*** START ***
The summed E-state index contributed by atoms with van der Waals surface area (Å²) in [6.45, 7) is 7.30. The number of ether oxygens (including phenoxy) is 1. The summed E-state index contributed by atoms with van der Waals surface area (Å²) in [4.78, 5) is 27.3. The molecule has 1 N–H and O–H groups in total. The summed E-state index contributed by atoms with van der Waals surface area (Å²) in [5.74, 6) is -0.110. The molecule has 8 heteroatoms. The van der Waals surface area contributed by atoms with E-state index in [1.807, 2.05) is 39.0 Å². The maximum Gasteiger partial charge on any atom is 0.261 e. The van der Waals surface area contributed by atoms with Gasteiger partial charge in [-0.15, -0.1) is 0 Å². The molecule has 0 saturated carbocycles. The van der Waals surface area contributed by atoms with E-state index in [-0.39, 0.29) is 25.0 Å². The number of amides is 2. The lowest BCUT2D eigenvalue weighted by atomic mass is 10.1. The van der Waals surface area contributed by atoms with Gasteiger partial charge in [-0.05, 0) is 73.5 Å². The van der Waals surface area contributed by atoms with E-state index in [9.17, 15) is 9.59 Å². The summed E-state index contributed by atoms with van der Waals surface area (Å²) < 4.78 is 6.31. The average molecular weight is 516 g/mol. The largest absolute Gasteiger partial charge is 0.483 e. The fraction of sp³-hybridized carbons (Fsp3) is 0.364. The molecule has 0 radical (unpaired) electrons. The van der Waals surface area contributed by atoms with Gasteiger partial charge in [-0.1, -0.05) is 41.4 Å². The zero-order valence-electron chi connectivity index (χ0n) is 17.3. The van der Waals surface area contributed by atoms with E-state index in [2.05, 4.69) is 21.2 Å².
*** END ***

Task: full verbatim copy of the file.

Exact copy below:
The summed E-state index contributed by atoms with van der Waals surface area (Å²) in [6.45, 7) is 7.30. The number of ether oxygens (including phenoxy) is 1. The summed E-state index contributed by atoms with van der Waals surface area (Å²) in [4.78, 5) is 27.3. The molecule has 1 N–H and O–H groups in total. The summed E-state index contributed by atoms with van der Waals surface area (Å²) in [5.74, 6) is -0.110. The molecule has 8 heteroatoms. The van der Waals surface area contributed by atoms with E-state index in [1.807, 2.05) is 39.0 Å². The maximum Gasteiger partial charge on any atom is 0.261 e. The van der Waals surface area contributed by atoms with Gasteiger partial charge in [-0.15, -0.1) is 0 Å². The molecule has 0 saturated carbocycles. The van der Waals surface area contributed by atoms with E-state index in [-0.39, 0.29) is 25.0 Å². The number of amides is 2. The lowest BCUT2D eigenvalue weighted by atomic mass is 10.1. The van der Waals surface area contributed by atoms with Gasteiger partial charge in [-0.05, 0) is 73.5 Å². The van der Waals surface area contributed by atoms with E-state index in [9.17, 15) is 9.59 Å². The summed E-state index contributed by atoms with van der Waals surface area (Å²) < 4.78 is 6.31. The average molecular weight is 516 g/mol. The largest absolute Gasteiger partial charge is 0.483 e. The fraction of sp³-hybridized carbons (Fsp3) is 0.364. The molecule has 0 radical (unpaired) electrons. The van der Waals surface area contributed by atoms with Gasteiger partial charge in [-0.1, -0.05) is 41.4 Å². The zero-order valence-electron chi connectivity index (χ0n) is 17.3. The van der Waals surface area contributed by atoms with E-state index in [2.05, 4.69) is 21.2 Å².